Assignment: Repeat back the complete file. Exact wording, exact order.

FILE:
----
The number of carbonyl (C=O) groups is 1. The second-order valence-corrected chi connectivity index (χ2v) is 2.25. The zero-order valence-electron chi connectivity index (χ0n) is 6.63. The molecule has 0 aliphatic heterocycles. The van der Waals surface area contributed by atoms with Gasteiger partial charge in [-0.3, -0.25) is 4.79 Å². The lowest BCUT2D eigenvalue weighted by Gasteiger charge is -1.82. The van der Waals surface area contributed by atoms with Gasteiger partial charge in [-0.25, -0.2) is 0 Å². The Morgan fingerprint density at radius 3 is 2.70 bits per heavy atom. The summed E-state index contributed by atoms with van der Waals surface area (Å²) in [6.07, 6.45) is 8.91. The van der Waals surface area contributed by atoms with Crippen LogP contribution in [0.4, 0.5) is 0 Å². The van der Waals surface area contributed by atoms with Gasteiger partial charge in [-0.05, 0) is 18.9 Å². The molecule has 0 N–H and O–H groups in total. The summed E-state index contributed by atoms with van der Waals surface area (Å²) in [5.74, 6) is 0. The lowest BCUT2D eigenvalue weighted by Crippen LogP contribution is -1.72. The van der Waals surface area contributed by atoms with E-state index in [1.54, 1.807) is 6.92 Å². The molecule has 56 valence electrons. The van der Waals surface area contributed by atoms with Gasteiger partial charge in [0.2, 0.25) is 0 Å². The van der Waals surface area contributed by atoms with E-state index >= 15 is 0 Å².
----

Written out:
The number of carbonyl (C=O) groups is 1. The second-order valence-corrected chi connectivity index (χ2v) is 2.25. The zero-order valence-electron chi connectivity index (χ0n) is 6.63. The molecule has 0 aliphatic heterocycles. The van der Waals surface area contributed by atoms with Gasteiger partial charge in [-0.3, -0.25) is 4.79 Å². The lowest BCUT2D eigenvalue weighted by Gasteiger charge is -1.82. The van der Waals surface area contributed by atoms with Gasteiger partial charge in [-0.25, -0.2) is 0 Å². The Morgan fingerprint density at radius 3 is 2.70 bits per heavy atom. The summed E-state index contributed by atoms with van der Waals surface area (Å²) in [6.07, 6.45) is 8.91. The van der Waals surface area contributed by atoms with Crippen LogP contribution in [0.4, 0.5) is 0 Å². The van der Waals surface area contributed by atoms with Gasteiger partial charge in [-0.05, 0) is 18.9 Å². The molecule has 0 N–H and O–H groups in total. The summed E-state index contributed by atoms with van der Waals surface area (Å²) in [5.74, 6) is 0. The lowest BCUT2D eigenvalue weighted by Crippen LogP contribution is -1.72. The van der Waals surface area contributed by atoms with E-state index in [1.54, 1.807) is 6.92 Å². The molecule has 56 valence electrons. The van der Waals surface area contributed by atoms with Gasteiger partial charge in [0.2, 0.25) is 0 Å². The van der Waals surface area contributed by atoms with E-state index >= 15 is 0 Å².